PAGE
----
This project on the electrocatalytic pathway to transform carbon dioxide and water into products such as fuels is part of a multi-disciplinary project between teams from the Departments of Chemical Engineering, Chemistry and the Centre for Process Systems Engineering.

The Electrochemical Engineering group is focussing on the electrocatalytic route, to either split H2O or CO2 into H2 and CO, respectively, which is then to be fed to the downstream processing technologies.

In Phase 1 of the project (EP/H046380/1), we evaluated aqueous based CO2 splitting as well as high temperature solid oxide electrolysis of CO2.

Now in its 2nd project phase (EP/K035274/1), we are focusing solely on high temperature electrolysis with reactors or different geometries, fabrication technologies and testing cycles.

Principles of Solid Oxide Fuel Cells (SOFCs) and Electrolysers (SOEs)

SOEs and SOFCs convert electrical energy to chemical energy, and vice versa, respectively. We are most interested in the former application of this technology, as a means to efficiently produce H2 and CO, from H2O and CO2, respectively. H2 and CO can then be used as a vector for energy storage, and converted back into electrical energy using a fuel cell, or as reagents for industrial processes including the Haber Process and Fischer-Tropsch reactions. If the electrical energy used to electrolyse H2O and/or CO2 is generated from environmentally processes such as solar or wind, the electrical energy generated from their re-oxidation can be considered environmentally friendly.

SOEs and SOFCs comprise three components; two composite electrodes comprised of an electrically and ionically conducting components (cermets), and a solid oxide (ceramic) electrolyte phase. In comparison to other electrolyser and fuel cell technologies, i.e. alkaline and PEM cells, SOEs and SOFCs are more thermodynamically favourable (more negative Gibbs energy change) as they operate at ca. 1000 K, which is the temperature at which the electrolyte becomes conductive:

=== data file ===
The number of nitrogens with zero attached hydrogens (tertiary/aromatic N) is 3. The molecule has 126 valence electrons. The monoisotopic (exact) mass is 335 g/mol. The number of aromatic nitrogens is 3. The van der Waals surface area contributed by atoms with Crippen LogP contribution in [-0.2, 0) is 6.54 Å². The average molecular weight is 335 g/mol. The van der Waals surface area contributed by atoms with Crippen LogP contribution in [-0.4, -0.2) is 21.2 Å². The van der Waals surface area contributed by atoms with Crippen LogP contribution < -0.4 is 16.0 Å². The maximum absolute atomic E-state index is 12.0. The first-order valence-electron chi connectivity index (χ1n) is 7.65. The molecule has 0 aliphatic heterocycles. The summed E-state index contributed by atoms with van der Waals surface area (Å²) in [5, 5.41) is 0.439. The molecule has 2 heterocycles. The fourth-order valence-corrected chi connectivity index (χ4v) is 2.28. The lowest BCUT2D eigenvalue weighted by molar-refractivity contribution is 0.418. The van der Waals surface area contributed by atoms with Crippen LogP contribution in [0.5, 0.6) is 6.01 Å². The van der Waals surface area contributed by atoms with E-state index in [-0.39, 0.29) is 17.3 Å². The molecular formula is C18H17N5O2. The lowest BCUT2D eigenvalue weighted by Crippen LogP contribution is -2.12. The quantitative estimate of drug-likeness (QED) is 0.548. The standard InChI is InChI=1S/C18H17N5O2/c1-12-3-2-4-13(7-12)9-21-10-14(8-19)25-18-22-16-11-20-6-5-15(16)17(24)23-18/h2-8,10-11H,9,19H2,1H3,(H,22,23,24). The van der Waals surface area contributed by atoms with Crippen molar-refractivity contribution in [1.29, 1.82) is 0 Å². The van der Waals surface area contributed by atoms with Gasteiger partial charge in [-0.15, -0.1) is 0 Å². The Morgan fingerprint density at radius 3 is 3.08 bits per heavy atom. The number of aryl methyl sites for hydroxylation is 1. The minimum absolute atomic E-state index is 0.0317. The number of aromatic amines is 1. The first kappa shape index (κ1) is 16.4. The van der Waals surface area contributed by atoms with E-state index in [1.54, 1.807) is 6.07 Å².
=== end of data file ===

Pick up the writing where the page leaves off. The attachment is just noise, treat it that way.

Thermodynamics equation


The downside of operating at ca. 1000 K is that the cells are practically more difficult to handle. Therefore we are interested in reducing the operating temperature while retaining high performance, and exploring innovative geometries to improve handling.

The equations for SOEs are given below, for both H2O and CO2 electrolysis:

[1.1] H2O(g)+2e-→H2 (g)+O2-

[1.2] CO2 (g)+2e-→CO (g)+O2-

The oxide ion conducts through the electrolyte phase and is oxidised at the following electrode:

[2] 2O2-→O2 (g)+4e-

The arrow directions and reaction chronology are reversed for SOFC operation. 

List of Publications

L. Kleiminger, T. Li, K. Li, G.H. Kelsall, Syngas (CO-H2) production using high temperature micro-tubular solid oxide electrolysers, Electrochim. Acta, 179, 2015, 565-577. (Download)

L. Kleiminger, G.H. Kelsall, T. Li, K. Li, Effects of Current Collector Materials on Performances of Micro-Tubular Solid Oxide Electrolysers for Splitting CO2, ECS Trans. 68, 2015, 3449-3458.

L. Kleiminger, T. Li, K. Li, G.H. Kelsall, CO2 splitting into CO and O2 in micro-tubular solid oxide electrolysers, RSC Adv. 4, 2014, 50003-50016.

C-y. Cheng, G.H. Kelsall, L. Kleiminger, Reduction of CO2 to CO at Cu-ceria-gadolinia (CGO) cathode in solid oxide electrolyser, J. Appl. Electrochem., 43, 2013, 1131-1144.Link

P. Bumroongsakulsawat, G.H. Kelsall, Tinned graphite felt cathodes for scale-up of electrochemical reduction of aqueous CO2, Electrochim. Acta, 159, 242-251.

P. Bumroongsakulsawat, G.H. Kelsall, Effect of solution pH on CO: formate formation rates during electrochemical reduction of aqueous CO2 at Sn cathodes, Electrochim. Acta, 141, 216-225.